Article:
Roy Wood Jr. Doesn’t Know Either

The Daily Show veteran’s career has brought him to this moment. If only there were the perfect job opening.

Roy Wood Jr. Photo: Jonah Rosenberg
Roy Wood Jr. Photo: Jonah Rosenberg

Roy Wood Jr. knows he could’ve hired painters. Instead, he’s loading up a cart while navigating the aisles of the Home Depot on West 23rd Street. It’s a Monday morning in March, and since the 44-year-old comedian just bought an apartment in Manhattan — the first place he’s owned — he wanted to spend the morning running errands. Wandering slowly through the aisles, he picks up a box of trash bags, pauses over the laundry detergent, considers batteries, selects paint samples. This location is Wood’s preferred Home Depot thanks to a paint department that he feels is particularly on the ball. Strolling up to the counter with his paint options — several grays and a few sharp blues — he addresses the employee: “What’s up, man, I’m back. I’m gonna do all of these in matte.” The paint clerk, who does seem on top of it, says it will be 15 minutes, so Wood angles the cart into a new aisle as he continues sharing his thoughts on the topic at hand: The Daily Show.

Comedy Central’s 27-year-old late-night show is in a period of awkward transition after Trevor Noah, its host of seven years, left abruptly in December. With no succession plan in place, the network has held off naming a replacement, instead opting to spend the past four months with a rotating set of guest hosts, each typically fronting four episodes — Sarah Silverman, Leslie Jones, and John Leguizamo have been among the 12 stopgaps to date. Wood has been a beloved Daily Show correspondent since 2015; he’s also an accomplished stand-up, a cultural observer who can communicate gravity and humor in the same breath. Those qualities made him an obvious choice for a guest-hosting stint, which he did in April, kicking off a run of guest-host spots for The Daily Show’s other current correspondents.

In the eyes of many, Wood is — or should be — among the front-runners for the role of permanent host. Just ask comedian Mike Birbiglia, who told me, “A bunch of my comic friends, when we found out that Trevor was leaving, said, ‘And they’re going to give it to Roy, right?’” Or Cory Booker, who, as one of Wood’s guests on his first night as Daily Show guest host on April 3, said the show should stop its speed-dating routine and just pick him. Wood says it has become a regular phenomenon for passersby on the street to insist he should be the next host of The Daily Show. It seems a little unbearable to be told by strangers, many times for months, that you are perfect for a very public job that you do not have yet and may well not get.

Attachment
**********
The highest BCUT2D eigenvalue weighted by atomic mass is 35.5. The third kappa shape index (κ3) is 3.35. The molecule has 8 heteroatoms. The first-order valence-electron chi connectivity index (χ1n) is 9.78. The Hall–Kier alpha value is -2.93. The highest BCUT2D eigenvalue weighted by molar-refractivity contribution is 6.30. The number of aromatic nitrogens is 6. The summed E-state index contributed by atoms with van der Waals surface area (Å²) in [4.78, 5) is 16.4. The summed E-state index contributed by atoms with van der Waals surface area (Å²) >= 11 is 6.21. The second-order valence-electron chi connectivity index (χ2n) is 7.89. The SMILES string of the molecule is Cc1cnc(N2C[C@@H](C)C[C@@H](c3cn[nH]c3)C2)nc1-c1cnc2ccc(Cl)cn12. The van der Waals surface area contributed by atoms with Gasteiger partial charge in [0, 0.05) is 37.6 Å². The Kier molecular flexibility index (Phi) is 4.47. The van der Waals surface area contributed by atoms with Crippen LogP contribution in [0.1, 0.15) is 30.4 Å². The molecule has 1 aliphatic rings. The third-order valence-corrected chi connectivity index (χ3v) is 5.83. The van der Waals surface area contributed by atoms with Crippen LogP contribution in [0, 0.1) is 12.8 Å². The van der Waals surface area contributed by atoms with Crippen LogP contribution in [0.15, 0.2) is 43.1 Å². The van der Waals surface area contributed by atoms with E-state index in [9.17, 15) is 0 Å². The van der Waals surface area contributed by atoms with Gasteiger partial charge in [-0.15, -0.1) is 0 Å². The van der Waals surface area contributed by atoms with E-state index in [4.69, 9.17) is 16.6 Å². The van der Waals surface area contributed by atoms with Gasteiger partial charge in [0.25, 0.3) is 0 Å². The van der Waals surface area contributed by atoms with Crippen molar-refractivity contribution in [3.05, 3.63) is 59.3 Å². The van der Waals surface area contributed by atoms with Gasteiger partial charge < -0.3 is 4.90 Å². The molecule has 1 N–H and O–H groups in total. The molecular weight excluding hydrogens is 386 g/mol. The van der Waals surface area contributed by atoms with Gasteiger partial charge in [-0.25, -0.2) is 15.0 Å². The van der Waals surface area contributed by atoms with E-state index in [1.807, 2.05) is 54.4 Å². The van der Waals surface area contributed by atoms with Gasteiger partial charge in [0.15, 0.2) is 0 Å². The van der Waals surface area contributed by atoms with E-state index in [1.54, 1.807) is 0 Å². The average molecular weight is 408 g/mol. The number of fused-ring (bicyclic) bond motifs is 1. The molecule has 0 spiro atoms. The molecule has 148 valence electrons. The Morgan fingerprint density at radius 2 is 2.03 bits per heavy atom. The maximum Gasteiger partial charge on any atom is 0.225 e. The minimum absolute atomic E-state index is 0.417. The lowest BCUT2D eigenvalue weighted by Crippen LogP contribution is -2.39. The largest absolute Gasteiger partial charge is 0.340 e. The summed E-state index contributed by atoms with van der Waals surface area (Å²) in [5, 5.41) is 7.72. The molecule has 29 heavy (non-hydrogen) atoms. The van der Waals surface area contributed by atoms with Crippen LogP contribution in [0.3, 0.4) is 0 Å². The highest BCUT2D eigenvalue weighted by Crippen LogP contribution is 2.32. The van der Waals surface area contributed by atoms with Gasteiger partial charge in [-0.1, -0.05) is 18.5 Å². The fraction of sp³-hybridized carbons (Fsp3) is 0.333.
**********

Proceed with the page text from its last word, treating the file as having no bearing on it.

“They’re dating around,” Wood says, as we circle around the cleaning-supplies aisle. “The perception is always that the talent is auditioning for the show, but I feel like the show is also auditioning for the talent. I am focusing on the shit that I can trust and control. Because we’re in a weird, flux place, it’s giving me a little bit of time to delve into the other things that excite me.”

Wood has been a road comic since his 20s, and he still loves that part of his career. He has national tour dates booked for the summer, is a regular presence at comedy spots throughout New York, and has been funneling energy into Tribulations, a live show he’s created in which comedians offer advice to members of the audience and then a licensed therapist comes in with more-professional input. With three hour-long Comedy Central specials under his belt, he’s been thinking about ways to push his stand-up forward. That drive has been propelled in part by his ruminations on fatherhood — Wood has a 6-year-old son — and by an experience a couple of years ago on the PBS series Finding Your Roots in which he learned, among other things, that his grandfather disappeared when his father was 4 as well as the identity of the white family who owned Wood’s ancestors in Georgia during the 19th century. Wood was shaped at a young age by his late father’s work as a civil-rights journalist and longtime radio producer, though there are other elements of Roy Wood Sr.’s life (the anger, the ten other children with women who were not Wood’s mother) that the comedian does not want to repeat. In that tension, Wood sees catalysts for new directions in his work.